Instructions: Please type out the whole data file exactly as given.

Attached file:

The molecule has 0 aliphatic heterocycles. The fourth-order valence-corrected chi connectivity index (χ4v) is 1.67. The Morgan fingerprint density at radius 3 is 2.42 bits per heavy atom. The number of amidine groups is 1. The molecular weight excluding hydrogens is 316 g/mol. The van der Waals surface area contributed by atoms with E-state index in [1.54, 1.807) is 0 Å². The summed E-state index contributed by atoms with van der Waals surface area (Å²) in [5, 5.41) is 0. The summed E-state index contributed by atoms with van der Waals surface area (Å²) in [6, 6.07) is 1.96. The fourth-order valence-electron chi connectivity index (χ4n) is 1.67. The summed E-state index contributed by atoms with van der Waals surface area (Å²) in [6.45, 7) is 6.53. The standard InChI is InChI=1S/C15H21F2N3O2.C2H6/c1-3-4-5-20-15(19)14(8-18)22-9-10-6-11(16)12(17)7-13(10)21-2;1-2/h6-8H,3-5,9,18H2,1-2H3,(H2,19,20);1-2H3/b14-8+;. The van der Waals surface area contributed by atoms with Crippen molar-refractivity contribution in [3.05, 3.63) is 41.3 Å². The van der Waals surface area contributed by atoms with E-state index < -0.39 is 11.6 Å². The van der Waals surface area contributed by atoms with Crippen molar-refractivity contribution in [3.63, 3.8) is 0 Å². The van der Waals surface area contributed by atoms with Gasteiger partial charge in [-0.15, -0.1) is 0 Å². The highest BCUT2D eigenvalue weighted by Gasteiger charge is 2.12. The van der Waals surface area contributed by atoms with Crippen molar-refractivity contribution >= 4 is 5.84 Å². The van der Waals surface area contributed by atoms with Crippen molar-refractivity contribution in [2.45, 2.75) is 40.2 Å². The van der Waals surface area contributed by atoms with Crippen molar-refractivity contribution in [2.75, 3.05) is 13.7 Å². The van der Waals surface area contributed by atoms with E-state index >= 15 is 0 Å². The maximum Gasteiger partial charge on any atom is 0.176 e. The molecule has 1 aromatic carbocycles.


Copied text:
The molecule has 0 aliphatic heterocycles. The fourth-order valence-corrected chi connectivity index (χ4v) is 1.67. The Morgan fingerprint density at radius 3 is 2.42 bits per heavy atom. The number of amidine groups is 1. The molecular weight excluding hydrogens is 316 g/mol. The van der Waals surface area contributed by atoms with E-state index in [1.54, 1.807) is 0 Å². The summed E-state index contributed by atoms with van der Waals surface area (Å²) in [5, 5.41) is 0. The summed E-state index contributed by atoms with van der Waals surface area (Å²) in [6, 6.07) is 1.96. The fourth-order valence-electron chi connectivity index (χ4n) is 1.67. The summed E-state index contributed by atoms with van der Waals surface area (Å²) in [6.45, 7) is 6.53. The standard InChI is InChI=1S/C15H21F2N3O2.C2H6/c1-3-4-5-20-15(19)14(8-18)22-9-10-6-11(16)12(17)7-13(10)21-2;1-2/h6-8H,3-5,9,18H2,1-2H3,(H2,19,20);1-2H3/b14-8+;. The van der Waals surface area contributed by atoms with Crippen molar-refractivity contribution in [3.05, 3.63) is 41.3 Å². The van der Waals surface area contributed by atoms with E-state index < -0.39 is 11.6 Å². The van der Waals surface area contributed by atoms with Crippen molar-refractivity contribution in [3.63, 3.8) is 0 Å². The van der Waals surface area contributed by atoms with Gasteiger partial charge in [-0.15, -0.1) is 0 Å². The highest BCUT2D eigenvalue weighted by Gasteiger charge is 2.12. The van der Waals surface area contributed by atoms with Crippen molar-refractivity contribution >= 4 is 5.84 Å². The van der Waals surface area contributed by atoms with Crippen molar-refractivity contribution in [2.45, 2.75) is 40.2 Å². The van der Waals surface area contributed by atoms with Crippen molar-refractivity contribution in [2.75, 3.05) is 13.7 Å². The van der Waals surface area contributed by atoms with E-state index >= 15 is 0 Å². The maximum Gasteiger partial charge on any atom is 0.176 e. The molecule has 1 aromatic carbocycles.